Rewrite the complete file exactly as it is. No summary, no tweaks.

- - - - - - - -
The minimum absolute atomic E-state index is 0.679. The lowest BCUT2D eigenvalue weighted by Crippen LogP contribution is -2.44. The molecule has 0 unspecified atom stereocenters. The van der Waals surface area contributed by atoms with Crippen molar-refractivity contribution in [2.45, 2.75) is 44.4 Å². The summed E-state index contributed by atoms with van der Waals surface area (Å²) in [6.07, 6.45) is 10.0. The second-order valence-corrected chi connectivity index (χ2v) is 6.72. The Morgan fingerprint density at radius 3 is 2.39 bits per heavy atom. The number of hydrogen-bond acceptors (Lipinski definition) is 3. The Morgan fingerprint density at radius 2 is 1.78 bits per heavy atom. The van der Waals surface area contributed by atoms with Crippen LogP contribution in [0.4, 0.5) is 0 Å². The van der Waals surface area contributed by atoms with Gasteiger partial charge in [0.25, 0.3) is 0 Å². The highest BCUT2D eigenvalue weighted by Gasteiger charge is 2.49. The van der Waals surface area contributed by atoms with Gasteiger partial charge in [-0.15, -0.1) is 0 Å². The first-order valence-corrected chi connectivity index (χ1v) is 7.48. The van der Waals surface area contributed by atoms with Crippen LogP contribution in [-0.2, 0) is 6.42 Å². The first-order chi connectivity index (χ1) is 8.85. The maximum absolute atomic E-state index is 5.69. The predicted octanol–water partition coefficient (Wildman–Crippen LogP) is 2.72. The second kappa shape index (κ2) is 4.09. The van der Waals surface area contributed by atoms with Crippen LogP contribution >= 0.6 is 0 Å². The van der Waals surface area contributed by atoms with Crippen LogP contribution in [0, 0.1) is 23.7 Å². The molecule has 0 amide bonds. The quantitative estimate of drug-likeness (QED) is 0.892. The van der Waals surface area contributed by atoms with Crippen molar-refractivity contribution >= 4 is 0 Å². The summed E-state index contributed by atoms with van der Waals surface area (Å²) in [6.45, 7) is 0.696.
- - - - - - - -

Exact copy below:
The minimum absolute atomic E-state index is 0.679. The lowest BCUT2D eigenvalue weighted by Crippen LogP contribution is -2.44. The molecule has 0 unspecified atom stereocenters. The van der Waals surface area contributed by atoms with Crippen molar-refractivity contribution in [2.45, 2.75) is 44.4 Å². The summed E-state index contributed by atoms with van der Waals surface area (Å²) in [6.07, 6.45) is 10.0. The second-order valence-corrected chi connectivity index (χ2v) is 6.72. The Morgan fingerprint density at radius 3 is 2.39 bits per heavy atom. The number of hydrogen-bond acceptors (Lipinski definition) is 3. The Morgan fingerprint density at radius 2 is 1.78 bits per heavy atom. The van der Waals surface area contributed by atoms with Crippen LogP contribution in [0.4, 0.5) is 0 Å². The van der Waals surface area contributed by atoms with Gasteiger partial charge in [0.25, 0.3) is 0 Å². The highest BCUT2D eigenvalue weighted by Gasteiger charge is 2.49. The van der Waals surface area contributed by atoms with Gasteiger partial charge in [-0.15, -0.1) is 0 Å². The first-order valence-corrected chi connectivity index (χ1v) is 7.48. The van der Waals surface area contributed by atoms with Crippen LogP contribution in [-0.2, 0) is 6.42 Å². The first-order chi connectivity index (χ1) is 8.85. The maximum absolute atomic E-state index is 5.69. The predicted octanol–water partition coefficient (Wildman–Crippen LogP) is 2.72. The second kappa shape index (κ2) is 4.09. The van der Waals surface area contributed by atoms with Crippen LogP contribution >= 0.6 is 0 Å². The van der Waals surface area contributed by atoms with Crippen LogP contribution in [0, 0.1) is 23.7 Å². The molecule has 0 amide bonds. The quantitative estimate of drug-likeness (QED) is 0.892. The van der Waals surface area contributed by atoms with Crippen molar-refractivity contribution >= 4 is 0 Å². The summed E-state index contributed by atoms with van der Waals surface area (Å²) in [6.45, 7) is 0.696.